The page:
When was the last time you sat down and curled up with a book?
Today is a fast paced digital world of tweets, Facebook status updates, mobile phone apps, and on demand TV. Where anything and everything is available as soon as you can type your request into Google. Where you never have to be alone in your own thoughts while waiting in line because your trusty mobile phone is on hand to keep you distracted. Where watching TV and surfing the web/playing a game on your mobile phone are activities that we do at the same time, not separately. Where we are so busy multi-tasking and keeping ourselves distracted that it feels almost strange and perhaps even difficult to focus on one thing…..like reading a book.
I readily admit I have the digital age bug. If I am waiting in a doctors office I will whip out my iPhone and keep myself occupied, or I’ll be catching up on my favourite food blogs while I have the TV on in the background. Having said that though, there are times where I like to slow down, turn off the digital gadgets and enjoy the simple pleasures in life. Such as reading a book.
It’s sad to think that reading a book is, in some ways, a lost art. I know of many people who will go and watch a movie based on a book but never contemplate reading the book. Reading a book, or novel requires effort, dedication and focus, something that also seems to be a little lost in the age of multitasking. A book is something you can’t consume immediately, it could take a day, a few days or even a couple of weeks to read. But when you make the effort, it’s worth it.
Personally, I love reading. A good book can get you so engrossed that the hours fly by in the blink of an eye and have you feeling like you were part of the story. While there are so many wonderful books out there, for me, I am immediately drawn to books that are based on history. Nerdy perhaps, but history and historical figures often have such interesting stories to tell, so interesting that often it can be the type of story that is better than anything an author could invent.
One of my favourite books, The Other Boleyn Girl by Philippa Gregory, is one such book. It was a page turner, as they say, and such a good book I recommended it to many friends who enjoyed it as much as I did. One friend was so engrossed in the book, which she began reading while she was waiting for her train to work one day, that she missed her train and the next three before she noticed!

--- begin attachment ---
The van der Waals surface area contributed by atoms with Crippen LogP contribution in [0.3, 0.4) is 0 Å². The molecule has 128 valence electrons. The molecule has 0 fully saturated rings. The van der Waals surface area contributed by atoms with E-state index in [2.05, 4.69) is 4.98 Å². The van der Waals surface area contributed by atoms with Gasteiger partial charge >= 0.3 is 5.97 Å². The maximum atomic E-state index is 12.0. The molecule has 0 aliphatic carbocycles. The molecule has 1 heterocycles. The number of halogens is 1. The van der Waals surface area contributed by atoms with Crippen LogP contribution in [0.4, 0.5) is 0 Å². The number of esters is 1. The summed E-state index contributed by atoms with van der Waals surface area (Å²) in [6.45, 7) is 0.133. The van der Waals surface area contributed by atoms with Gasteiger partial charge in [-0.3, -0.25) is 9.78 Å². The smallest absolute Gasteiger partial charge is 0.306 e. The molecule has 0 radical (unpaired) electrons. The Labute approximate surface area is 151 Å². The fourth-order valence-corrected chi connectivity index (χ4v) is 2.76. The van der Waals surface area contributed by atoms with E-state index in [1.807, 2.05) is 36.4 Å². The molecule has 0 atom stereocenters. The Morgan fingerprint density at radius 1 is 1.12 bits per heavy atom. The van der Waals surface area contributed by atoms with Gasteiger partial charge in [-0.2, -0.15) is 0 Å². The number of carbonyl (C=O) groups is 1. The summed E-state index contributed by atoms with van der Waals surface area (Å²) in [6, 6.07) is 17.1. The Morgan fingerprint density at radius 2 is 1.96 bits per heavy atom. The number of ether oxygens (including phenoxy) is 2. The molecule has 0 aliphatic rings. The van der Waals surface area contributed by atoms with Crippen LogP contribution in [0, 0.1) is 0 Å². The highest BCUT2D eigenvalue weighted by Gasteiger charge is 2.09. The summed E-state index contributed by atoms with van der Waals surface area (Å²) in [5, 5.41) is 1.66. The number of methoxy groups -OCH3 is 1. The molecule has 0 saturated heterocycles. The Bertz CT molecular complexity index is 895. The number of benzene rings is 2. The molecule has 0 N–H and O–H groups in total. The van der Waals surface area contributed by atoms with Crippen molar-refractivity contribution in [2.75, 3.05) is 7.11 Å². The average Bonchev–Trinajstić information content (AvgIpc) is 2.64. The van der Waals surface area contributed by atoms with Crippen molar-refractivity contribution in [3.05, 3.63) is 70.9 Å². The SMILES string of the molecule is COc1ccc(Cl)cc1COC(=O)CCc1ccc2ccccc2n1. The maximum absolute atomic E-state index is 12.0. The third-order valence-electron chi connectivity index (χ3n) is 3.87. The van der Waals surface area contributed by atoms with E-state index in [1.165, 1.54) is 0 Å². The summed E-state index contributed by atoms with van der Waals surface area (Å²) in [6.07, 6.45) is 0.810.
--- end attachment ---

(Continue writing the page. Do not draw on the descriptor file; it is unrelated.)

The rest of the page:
I have also amassed a collection of historical fiction based on Egypt. I’ve always been fascinated with ancient Egypt, and whilst as much I wish I could, I can’t go back and time and see what it was like to live in the age of the Pharaohs, so I read about it.
So, today, why not make a batch of chocolate chip cookies, settle down with a warm cookie and a cup of tea and a good book and let yourself get carried away by the story. To aide that, I’ve included Dorie Greenspan’s delicious chocolate cookie recipe below. The cookies are crunchy on the outside and chewy and soft in the middle with delicious chocolate chunks. They are something delicious that deserves to be savoured slowly, like a good book.
Tell me, do you read often? What is your favourite book?
Chocolate Chip Cookies
Recipe adapted from Dorie Greenspan’s Baking: From My Home To Yours
Makes 40 to 45 cookies
- 2 cups of plain (all purpose) flour
- 1 teaspoon of salt
- 3/4 teaspoon of baking soda
- 8 ounces of unsalted butter, at room temperature
- 1 cup of sugar
- 2/3 cup of brown sugar
- 2 teaspoons of pure vanilla extract
- 2 large eggs
- 12 ounces of bittersweet chocolate, chopped
- Center a rack in your oven and preheat to 190 degrees Celsius (375 Fahrenheit) and line 2 baking trays with either baking paper or a silicone matt.
- Whisk the flour, baking soda and salt together and set aside.
- Using a stand mixer beat the butter and sugars on a medium speed until well blended before adding the vanilla.
- Add the eggs, one at a time, and beat well after each addition.
- Reduce the mixer speed and add the dry ingredients in 3 parts, only adding the next when the previous addition is well combined.
- Finally, add the chopped chocolate.
- Spoon the mixture in slightly rounded tablespoonfuls onto the baking sheet, leaving about 2 inches between the cookies as they will flatten out during baking.
- Bake, one tray at a time, alternating trays so that each tray has a chance to cool in between batches, for 10 to 12 minutes or until they are golden in the middle and brown at the edges. Leave the cookies to rest on the tray for a minute or so before moving onto a cooling rack.
The cookies can be stored for approximately 4 days in an airtight container.